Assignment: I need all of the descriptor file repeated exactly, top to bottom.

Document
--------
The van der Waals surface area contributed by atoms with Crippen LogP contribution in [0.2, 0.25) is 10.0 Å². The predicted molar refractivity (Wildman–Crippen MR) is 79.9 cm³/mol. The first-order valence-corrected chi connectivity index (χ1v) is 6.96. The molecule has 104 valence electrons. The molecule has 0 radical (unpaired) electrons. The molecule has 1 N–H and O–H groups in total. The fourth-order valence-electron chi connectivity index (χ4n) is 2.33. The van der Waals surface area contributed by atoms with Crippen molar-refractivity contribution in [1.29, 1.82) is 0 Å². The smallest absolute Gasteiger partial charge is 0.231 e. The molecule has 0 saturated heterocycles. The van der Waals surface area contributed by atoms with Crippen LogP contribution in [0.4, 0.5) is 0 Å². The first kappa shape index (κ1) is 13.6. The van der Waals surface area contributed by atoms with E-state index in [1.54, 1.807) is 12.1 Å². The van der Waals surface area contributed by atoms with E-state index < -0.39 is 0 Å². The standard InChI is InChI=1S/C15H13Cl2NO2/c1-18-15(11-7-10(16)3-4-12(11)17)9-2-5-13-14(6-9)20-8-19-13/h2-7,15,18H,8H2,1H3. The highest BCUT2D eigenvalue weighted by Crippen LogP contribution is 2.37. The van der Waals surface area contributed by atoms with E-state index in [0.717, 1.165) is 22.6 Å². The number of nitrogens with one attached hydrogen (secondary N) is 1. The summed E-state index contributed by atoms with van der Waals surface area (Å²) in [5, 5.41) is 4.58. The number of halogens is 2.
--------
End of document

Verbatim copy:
The van der Waals surface area contributed by atoms with Crippen LogP contribution in [0.2, 0.25) is 10.0 Å². The predicted molar refractivity (Wildman–Crippen MR) is 79.9 cm³/mol. The first-order valence-corrected chi connectivity index (χ1v) is 6.96. The molecule has 104 valence electrons. The molecule has 0 radical (unpaired) electrons. The molecule has 1 N–H and O–H groups in total. The fourth-order valence-electron chi connectivity index (χ4n) is 2.33. The van der Waals surface area contributed by atoms with Crippen molar-refractivity contribution in [1.29, 1.82) is 0 Å². The smallest absolute Gasteiger partial charge is 0.231 e. The molecule has 0 saturated heterocycles. The van der Waals surface area contributed by atoms with Crippen LogP contribution in [0.4, 0.5) is 0 Å². The first kappa shape index (κ1) is 13.6. The van der Waals surface area contributed by atoms with E-state index in [1.54, 1.807) is 12.1 Å². The van der Waals surface area contributed by atoms with E-state index < -0.39 is 0 Å². The standard InChI is InChI=1S/C15H13Cl2NO2/c1-18-15(11-7-10(16)3-4-12(11)17)9-2-5-13-14(6-9)20-8-19-13/h2-7,15,18H,8H2,1H3. The highest BCUT2D eigenvalue weighted by Crippen LogP contribution is 2.37. The van der Waals surface area contributed by atoms with E-state index in [0.717, 1.165) is 22.6 Å². The number of nitrogens with one attached hydrogen (secondary N) is 1. The summed E-state index contributed by atoms with van der Waals surface area (Å²) in [5, 5.41) is 4.58. The number of halogens is 2.